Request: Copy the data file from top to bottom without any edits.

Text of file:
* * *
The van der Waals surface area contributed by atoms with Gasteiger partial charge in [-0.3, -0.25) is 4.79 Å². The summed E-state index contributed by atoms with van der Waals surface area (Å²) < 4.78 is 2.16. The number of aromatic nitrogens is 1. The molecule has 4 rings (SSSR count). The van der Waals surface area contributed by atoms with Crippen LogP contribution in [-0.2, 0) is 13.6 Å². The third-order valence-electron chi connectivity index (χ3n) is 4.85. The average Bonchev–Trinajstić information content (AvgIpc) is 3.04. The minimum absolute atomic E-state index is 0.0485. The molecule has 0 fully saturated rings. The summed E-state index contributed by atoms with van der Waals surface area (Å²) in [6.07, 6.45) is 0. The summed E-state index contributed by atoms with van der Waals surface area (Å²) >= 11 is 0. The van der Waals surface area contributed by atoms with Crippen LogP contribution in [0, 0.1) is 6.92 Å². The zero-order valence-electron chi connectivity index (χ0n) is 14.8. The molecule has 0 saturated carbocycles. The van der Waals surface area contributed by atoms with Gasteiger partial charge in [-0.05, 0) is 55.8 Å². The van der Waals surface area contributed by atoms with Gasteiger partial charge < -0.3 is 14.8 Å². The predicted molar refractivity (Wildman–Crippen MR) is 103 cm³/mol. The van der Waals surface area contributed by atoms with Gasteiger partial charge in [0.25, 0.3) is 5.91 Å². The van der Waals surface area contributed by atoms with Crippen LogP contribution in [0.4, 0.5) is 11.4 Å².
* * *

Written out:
The van der Waals surface area contributed by atoms with Gasteiger partial charge in [-0.3, -0.25) is 4.79 Å². The summed E-state index contributed by atoms with van der Waals surface area (Å²) < 4.78 is 2.16. The number of aromatic nitrogens is 1. The molecule has 4 rings (SSSR count). The van der Waals surface area contributed by atoms with Crippen LogP contribution in [-0.2, 0) is 13.6 Å². The third-order valence-electron chi connectivity index (χ3n) is 4.85. The average Bonchev–Trinajstić information content (AvgIpc) is 3.04. The minimum absolute atomic E-state index is 0.0485. The molecule has 0 fully saturated rings. The summed E-state index contributed by atoms with van der Waals surface area (Å²) in [6.07, 6.45) is 0. The summed E-state index contributed by atoms with van der Waals surface area (Å²) >= 11 is 0. The van der Waals surface area contributed by atoms with Crippen LogP contribution in [0, 0.1) is 6.92 Å². The zero-order valence-electron chi connectivity index (χ0n) is 14.8. The molecule has 0 saturated carbocycles. The van der Waals surface area contributed by atoms with Gasteiger partial charge in [-0.05, 0) is 55.8 Å². The van der Waals surface area contributed by atoms with Gasteiger partial charge < -0.3 is 14.8 Å². The predicted molar refractivity (Wildman–Crippen MR) is 103 cm³/mol. The van der Waals surface area contributed by atoms with Gasteiger partial charge in [0.25, 0.3) is 5.91 Å². The van der Waals surface area contributed by atoms with Crippen LogP contribution in [0.4, 0.5) is 11.4 Å².